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Wednesday, May 14, 2014

Like Here, Only Different ~ Day 1b We're Taking the Train...Again

Oh Sheldon Cooper would be so excited. Another train ride!

St Pancras

To Paddington

To St Erth

Today we are heading west to St Ives.  I guess, somewhere in the way back of my foolish child's mind I wondered why people were going to St Ives

As I was going to St. Ives,
I met a man with seven wives,
Each wife had seven sacks,
Each sack had seven cats,
Each cat had seven kits:
Kits, cats, sacks, and wives,
How many were there going to St. Ives

Now the most famous answer is 1, but the wiki shows a host of possibles.


St Ives located on the Atlantic coast of Cornwall is just north of Lands End, the most westerly spot in England.  It is also just south of Port Isaac, film venue for the BBC "Doc Martin" show.  I will be taking another walk, this time along the Coast Trail to Penzance.  Navigation is easy, keep the ocean on your right.

I selected this journey after some consideration.  Last year during my Coast to Coast hike, I started my day with a coffee and a check in with the BBC weather.  I noted that prevailing weather frequently skirted north of this peninsula in Cornwall.  Indeed that area is considered a kind of banana belt and it will be likely that trees and plants more commonly found in warmer climates will be seen in gardens.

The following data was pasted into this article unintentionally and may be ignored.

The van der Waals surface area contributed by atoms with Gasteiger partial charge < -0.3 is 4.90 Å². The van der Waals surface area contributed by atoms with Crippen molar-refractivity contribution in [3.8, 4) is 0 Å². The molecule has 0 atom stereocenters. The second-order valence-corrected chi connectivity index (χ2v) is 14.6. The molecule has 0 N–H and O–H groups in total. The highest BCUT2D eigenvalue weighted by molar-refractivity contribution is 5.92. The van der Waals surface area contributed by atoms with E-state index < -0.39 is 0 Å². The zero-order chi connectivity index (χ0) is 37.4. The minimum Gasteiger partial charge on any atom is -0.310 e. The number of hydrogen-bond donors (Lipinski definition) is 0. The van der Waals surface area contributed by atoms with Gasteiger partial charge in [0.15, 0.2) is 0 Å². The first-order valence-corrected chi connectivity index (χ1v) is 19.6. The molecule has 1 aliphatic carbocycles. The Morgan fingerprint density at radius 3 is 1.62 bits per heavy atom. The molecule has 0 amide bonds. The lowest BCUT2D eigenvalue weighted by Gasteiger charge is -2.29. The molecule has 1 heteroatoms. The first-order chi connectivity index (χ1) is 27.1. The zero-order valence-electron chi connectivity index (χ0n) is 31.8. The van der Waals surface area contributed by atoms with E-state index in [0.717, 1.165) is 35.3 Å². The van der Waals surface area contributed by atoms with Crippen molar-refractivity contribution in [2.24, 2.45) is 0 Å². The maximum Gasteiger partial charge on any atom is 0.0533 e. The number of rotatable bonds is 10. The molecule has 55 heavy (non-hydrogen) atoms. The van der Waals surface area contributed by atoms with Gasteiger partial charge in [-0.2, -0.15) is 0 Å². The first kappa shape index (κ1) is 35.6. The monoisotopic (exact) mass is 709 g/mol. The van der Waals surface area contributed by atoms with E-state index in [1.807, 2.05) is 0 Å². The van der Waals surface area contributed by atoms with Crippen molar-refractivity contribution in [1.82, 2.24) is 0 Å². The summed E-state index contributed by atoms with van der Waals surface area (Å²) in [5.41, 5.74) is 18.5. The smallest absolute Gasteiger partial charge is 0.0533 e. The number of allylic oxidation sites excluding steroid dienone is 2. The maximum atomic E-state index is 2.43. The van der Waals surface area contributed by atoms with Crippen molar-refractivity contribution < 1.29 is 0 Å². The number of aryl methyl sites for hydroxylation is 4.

I am,however , fully expecting to get rained upon.  It is just being realistic.  My guide book states that May is the peak for wildflowers, so my camera is bound to go into overload.

The whole of the trail and all the villages fall within the Penwith Heritage Coast.  Here is the handy Wiki


 Large open sweeping hills, stony ground and occasional woodlands. Ancient structures called dolmens (quoits) arrived with the neolithic settles in 3500 BC.  These rough stone constructions were used as tombs and are found all over Europe.  Stone circles from 200BC might be a challenge to find, as I found out last year.  Barrows, believed to be used for ceremonies, intermingle with tin mine relics.  Tin was combined with iron to make bronze.   The barrows date from 1500 - 700 BC .  Finally the Iron Age Celts, 700 BC brought the hilltop forts.

The word Cornwall derives from the Cornish word cornovii, meaning cliff castles

Tonight I am staying at Villamorva   www.villamorva.co.uk  The owner is said to be a cat lover.  I wonder if she got hers from that man with all the wives.

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